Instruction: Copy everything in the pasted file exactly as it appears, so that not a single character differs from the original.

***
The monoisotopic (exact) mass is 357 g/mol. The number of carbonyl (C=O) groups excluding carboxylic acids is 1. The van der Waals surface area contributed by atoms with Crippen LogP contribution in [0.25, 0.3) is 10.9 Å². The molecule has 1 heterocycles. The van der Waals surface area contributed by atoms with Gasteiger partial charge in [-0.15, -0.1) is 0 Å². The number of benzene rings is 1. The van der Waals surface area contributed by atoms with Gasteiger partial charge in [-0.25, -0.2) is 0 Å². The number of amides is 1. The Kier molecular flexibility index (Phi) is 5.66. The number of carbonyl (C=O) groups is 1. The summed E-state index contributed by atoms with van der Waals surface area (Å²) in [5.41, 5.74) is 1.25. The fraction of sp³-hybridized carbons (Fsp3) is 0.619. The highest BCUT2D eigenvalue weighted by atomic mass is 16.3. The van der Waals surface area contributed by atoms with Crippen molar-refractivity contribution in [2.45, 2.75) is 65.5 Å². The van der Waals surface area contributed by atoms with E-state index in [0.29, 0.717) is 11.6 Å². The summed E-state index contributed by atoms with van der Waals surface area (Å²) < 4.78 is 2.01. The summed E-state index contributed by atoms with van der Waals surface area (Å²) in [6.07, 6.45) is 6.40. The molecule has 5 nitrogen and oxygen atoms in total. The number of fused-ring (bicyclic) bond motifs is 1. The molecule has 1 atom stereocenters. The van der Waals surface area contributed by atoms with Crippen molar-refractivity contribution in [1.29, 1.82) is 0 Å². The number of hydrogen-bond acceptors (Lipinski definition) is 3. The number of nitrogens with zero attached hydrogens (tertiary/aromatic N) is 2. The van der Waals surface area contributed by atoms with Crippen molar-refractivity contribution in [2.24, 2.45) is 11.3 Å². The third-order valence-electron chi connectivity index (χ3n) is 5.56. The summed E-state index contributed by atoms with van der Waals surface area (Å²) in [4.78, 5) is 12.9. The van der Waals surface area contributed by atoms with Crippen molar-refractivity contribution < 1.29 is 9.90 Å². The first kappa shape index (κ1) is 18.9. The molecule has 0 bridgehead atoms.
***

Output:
The monoisotopic (exact) mass is 357 g/mol. The number of carbonyl (C=O) groups excluding carboxylic acids is 1. The van der Waals surface area contributed by atoms with Crippen LogP contribution in [0.25, 0.3) is 10.9 Å². The molecule has 1 heterocycles. The van der Waals surface area contributed by atoms with Gasteiger partial charge in [-0.15, -0.1) is 0 Å². The number of benzene rings is 1. The van der Waals surface area contributed by atoms with Gasteiger partial charge in [-0.25, -0.2) is 0 Å². The number of amides is 1. The Kier molecular flexibility index (Phi) is 5.66. The number of carbonyl (C=O) groups is 1. The summed E-state index contributed by atoms with van der Waals surface area (Å²) in [5.41, 5.74) is 1.25. The fraction of sp³-hybridized carbons (Fsp3) is 0.619. The highest BCUT2D eigenvalue weighted by atomic mass is 16.3. The van der Waals surface area contributed by atoms with Crippen molar-refractivity contribution in [2.45, 2.75) is 65.5 Å². The van der Waals surface area contributed by atoms with E-state index in [0.29, 0.717) is 11.6 Å². The summed E-state index contributed by atoms with van der Waals surface area (Å²) < 4.78 is 2.01. The summed E-state index contributed by atoms with van der Waals surface area (Å²) in [6.07, 6.45) is 6.40. The molecule has 5 nitrogen and oxygen atoms in total. The number of fused-ring (bicyclic) bond motifs is 1. The molecule has 1 atom stereocenters. The van der Waals surface area contributed by atoms with Crippen molar-refractivity contribution in [1.29, 1.82) is 0 Å². The number of hydrogen-bond acceptors (Lipinski definition) is 3. The number of nitrogens with zero attached hydrogens (tertiary/aromatic N) is 2. The van der Waals surface area contributed by atoms with Crippen molar-refractivity contribution in [2.24, 2.45) is 11.3 Å². The third-order valence-electron chi connectivity index (χ3n) is 5.56. The summed E-state index contributed by atoms with van der Waals surface area (Å²) in [4.78, 5) is 12.9. The van der Waals surface area contributed by atoms with Crippen molar-refractivity contribution < 1.29 is 9.90 Å². The first kappa shape index (κ1) is 18.9. The molecule has 0 bridgehead atoms.